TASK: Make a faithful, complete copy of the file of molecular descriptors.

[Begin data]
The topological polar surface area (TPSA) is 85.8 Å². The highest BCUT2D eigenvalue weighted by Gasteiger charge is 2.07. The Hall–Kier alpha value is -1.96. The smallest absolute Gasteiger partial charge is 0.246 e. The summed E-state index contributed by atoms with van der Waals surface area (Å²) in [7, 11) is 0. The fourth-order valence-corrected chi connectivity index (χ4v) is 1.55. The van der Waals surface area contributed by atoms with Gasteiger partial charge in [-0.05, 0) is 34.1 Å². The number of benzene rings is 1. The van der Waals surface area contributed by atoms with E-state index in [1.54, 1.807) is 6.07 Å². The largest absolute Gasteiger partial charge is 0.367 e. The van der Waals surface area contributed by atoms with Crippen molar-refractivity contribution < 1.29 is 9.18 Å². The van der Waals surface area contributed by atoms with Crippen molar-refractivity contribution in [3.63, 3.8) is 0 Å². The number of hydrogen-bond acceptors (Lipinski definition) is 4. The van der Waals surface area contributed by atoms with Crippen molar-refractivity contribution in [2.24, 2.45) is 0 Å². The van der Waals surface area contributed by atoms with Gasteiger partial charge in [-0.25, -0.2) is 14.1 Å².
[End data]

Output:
The topological polar surface area (TPSA) is 85.8 Å². The highest BCUT2D eigenvalue weighted by Gasteiger charge is 2.07. The Hall–Kier alpha value is -1.96. The smallest absolute Gasteiger partial charge is 0.246 e. The summed E-state index contributed by atoms with van der Waals surface area (Å²) in [7, 11) is 0. The fourth-order valence-corrected chi connectivity index (χ4v) is 1.55. The van der Waals surface area contributed by atoms with Gasteiger partial charge in [-0.05, 0) is 34.1 Å². The number of benzene rings is 1. The van der Waals surface area contributed by atoms with E-state index in [1.54, 1.807) is 6.07 Å². The largest absolute Gasteiger partial charge is 0.367 e. The van der Waals surface area contributed by atoms with Crippen molar-refractivity contribution < 1.29 is 9.18 Å². The van der Waals surface area contributed by atoms with Crippen molar-refractivity contribution in [3.63, 3.8) is 0 Å². The number of hydrogen-bond acceptors (Lipinski definition) is 4. The van der Waals surface area contributed by atoms with Crippen molar-refractivity contribution in [2.24, 2.45) is 0 Å². The van der Waals surface area contributed by atoms with Gasteiger partial charge in [-0.25, -0.2) is 14.1 Å².